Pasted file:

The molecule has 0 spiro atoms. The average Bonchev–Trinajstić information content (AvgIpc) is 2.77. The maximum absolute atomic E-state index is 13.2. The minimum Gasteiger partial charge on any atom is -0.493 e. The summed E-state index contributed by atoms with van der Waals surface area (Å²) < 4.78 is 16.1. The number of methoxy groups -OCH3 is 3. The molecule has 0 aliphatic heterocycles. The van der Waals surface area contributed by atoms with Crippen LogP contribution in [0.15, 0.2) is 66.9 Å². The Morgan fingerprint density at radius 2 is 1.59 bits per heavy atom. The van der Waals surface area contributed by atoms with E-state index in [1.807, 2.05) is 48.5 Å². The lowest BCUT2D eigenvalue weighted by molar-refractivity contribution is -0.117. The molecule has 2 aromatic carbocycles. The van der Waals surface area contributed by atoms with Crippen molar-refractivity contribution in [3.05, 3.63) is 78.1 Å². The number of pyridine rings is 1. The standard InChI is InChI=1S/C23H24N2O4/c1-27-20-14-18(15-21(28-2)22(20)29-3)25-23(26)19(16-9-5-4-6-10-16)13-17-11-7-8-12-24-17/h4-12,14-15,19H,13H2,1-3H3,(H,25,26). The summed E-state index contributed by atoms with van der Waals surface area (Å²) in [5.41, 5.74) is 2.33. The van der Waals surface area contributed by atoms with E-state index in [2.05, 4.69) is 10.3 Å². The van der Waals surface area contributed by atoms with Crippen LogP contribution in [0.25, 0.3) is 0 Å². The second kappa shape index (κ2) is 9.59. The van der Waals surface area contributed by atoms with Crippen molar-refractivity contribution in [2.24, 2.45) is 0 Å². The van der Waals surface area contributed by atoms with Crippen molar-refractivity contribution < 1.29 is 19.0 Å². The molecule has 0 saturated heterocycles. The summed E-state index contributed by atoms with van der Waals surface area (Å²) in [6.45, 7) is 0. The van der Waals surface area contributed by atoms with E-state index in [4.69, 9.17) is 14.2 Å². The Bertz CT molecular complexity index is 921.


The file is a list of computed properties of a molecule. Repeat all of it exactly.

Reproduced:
The molecule has 0 spiro atoms. The average Bonchev–Trinajstić information content (AvgIpc) is 2.77. The maximum absolute atomic E-state index is 13.2. The minimum Gasteiger partial charge on any atom is -0.493 e. The summed E-state index contributed by atoms with van der Waals surface area (Å²) < 4.78 is 16.1. The number of methoxy groups -OCH3 is 3. The molecule has 0 aliphatic heterocycles. The van der Waals surface area contributed by atoms with Crippen LogP contribution in [0.15, 0.2) is 66.9 Å². The Morgan fingerprint density at radius 2 is 1.59 bits per heavy atom. The van der Waals surface area contributed by atoms with E-state index in [1.807, 2.05) is 48.5 Å². The lowest BCUT2D eigenvalue weighted by molar-refractivity contribution is -0.117. The molecule has 2 aromatic carbocycles. The van der Waals surface area contributed by atoms with Crippen molar-refractivity contribution in [3.05, 3.63) is 78.1 Å². The number of pyridine rings is 1. The standard InChI is InChI=1S/C23H24N2O4/c1-27-20-14-18(15-21(28-2)22(20)29-3)25-23(26)19(16-9-5-4-6-10-16)13-17-11-7-8-12-24-17/h4-12,14-15,19H,13H2,1-3H3,(H,25,26). The summed E-state index contributed by atoms with van der Waals surface area (Å²) in [5.41, 5.74) is 2.33. The van der Waals surface area contributed by atoms with E-state index in [2.05, 4.69) is 10.3 Å². The van der Waals surface area contributed by atoms with Crippen LogP contribution in [0.25, 0.3) is 0 Å². The second kappa shape index (κ2) is 9.59. The van der Waals surface area contributed by atoms with Crippen molar-refractivity contribution in [2.24, 2.45) is 0 Å². The van der Waals surface area contributed by atoms with Crippen molar-refractivity contribution < 1.29 is 19.0 Å². The molecule has 0 saturated heterocycles. The summed E-state index contributed by atoms with van der Waals surface area (Å²) in [6.45, 7) is 0. The van der Waals surface area contributed by atoms with E-state index in [4.69, 9.17) is 14.2 Å². The Bertz CT molecular complexity index is 921.